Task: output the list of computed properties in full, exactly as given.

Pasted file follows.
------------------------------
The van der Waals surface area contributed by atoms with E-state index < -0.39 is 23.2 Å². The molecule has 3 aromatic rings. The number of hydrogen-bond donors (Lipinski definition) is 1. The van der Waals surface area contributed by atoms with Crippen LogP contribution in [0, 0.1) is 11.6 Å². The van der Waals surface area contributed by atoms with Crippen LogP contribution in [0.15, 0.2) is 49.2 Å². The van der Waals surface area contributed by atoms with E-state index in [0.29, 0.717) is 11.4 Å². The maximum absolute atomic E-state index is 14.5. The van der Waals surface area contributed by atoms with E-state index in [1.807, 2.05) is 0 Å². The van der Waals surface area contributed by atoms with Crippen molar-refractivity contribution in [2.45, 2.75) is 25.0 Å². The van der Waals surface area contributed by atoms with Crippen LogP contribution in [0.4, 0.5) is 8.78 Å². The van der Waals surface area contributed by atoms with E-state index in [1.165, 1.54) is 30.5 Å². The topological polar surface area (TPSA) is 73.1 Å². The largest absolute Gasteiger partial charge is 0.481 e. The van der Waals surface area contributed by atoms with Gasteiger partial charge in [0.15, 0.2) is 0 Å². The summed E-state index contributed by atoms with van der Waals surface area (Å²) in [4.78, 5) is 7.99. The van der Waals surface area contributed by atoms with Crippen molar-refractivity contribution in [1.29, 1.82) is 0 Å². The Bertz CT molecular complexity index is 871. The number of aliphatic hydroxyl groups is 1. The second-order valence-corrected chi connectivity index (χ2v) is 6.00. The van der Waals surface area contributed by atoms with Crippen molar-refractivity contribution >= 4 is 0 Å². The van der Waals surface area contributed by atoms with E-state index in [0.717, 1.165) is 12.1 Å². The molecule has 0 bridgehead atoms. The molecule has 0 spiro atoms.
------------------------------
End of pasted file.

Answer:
The van der Waals surface area contributed by atoms with E-state index < -0.39 is 23.2 Å². The molecule has 3 aromatic rings. The number of hydrogen-bond donors (Lipinski definition) is 1. The van der Waals surface area contributed by atoms with Crippen LogP contribution in [0, 0.1) is 11.6 Å². The van der Waals surface area contributed by atoms with Crippen LogP contribution in [0.15, 0.2) is 49.2 Å². The van der Waals surface area contributed by atoms with E-state index in [0.29, 0.717) is 11.4 Å². The maximum absolute atomic E-state index is 14.5. The van der Waals surface area contributed by atoms with E-state index in [1.807, 2.05) is 0 Å². The van der Waals surface area contributed by atoms with Crippen molar-refractivity contribution in [2.45, 2.75) is 25.0 Å². The van der Waals surface area contributed by atoms with Crippen LogP contribution in [0.4, 0.5) is 8.78 Å². The van der Waals surface area contributed by atoms with E-state index in [1.165, 1.54) is 30.5 Å². The topological polar surface area (TPSA) is 73.1 Å². The largest absolute Gasteiger partial charge is 0.481 e. The van der Waals surface area contributed by atoms with Gasteiger partial charge in [0.15, 0.2) is 0 Å². The summed E-state index contributed by atoms with van der Waals surface area (Å²) in [4.78, 5) is 7.99. The van der Waals surface area contributed by atoms with Crippen molar-refractivity contribution in [1.29, 1.82) is 0 Å². The Bertz CT molecular complexity index is 871. The number of aliphatic hydroxyl groups is 1. The second-order valence-corrected chi connectivity index (χ2v) is 6.00. The van der Waals surface area contributed by atoms with Crippen molar-refractivity contribution >= 4 is 0 Å². The van der Waals surface area contributed by atoms with E-state index in [0.717, 1.165) is 12.1 Å². The molecule has 0 bridgehead atoms. The molecule has 0 spiro atoms.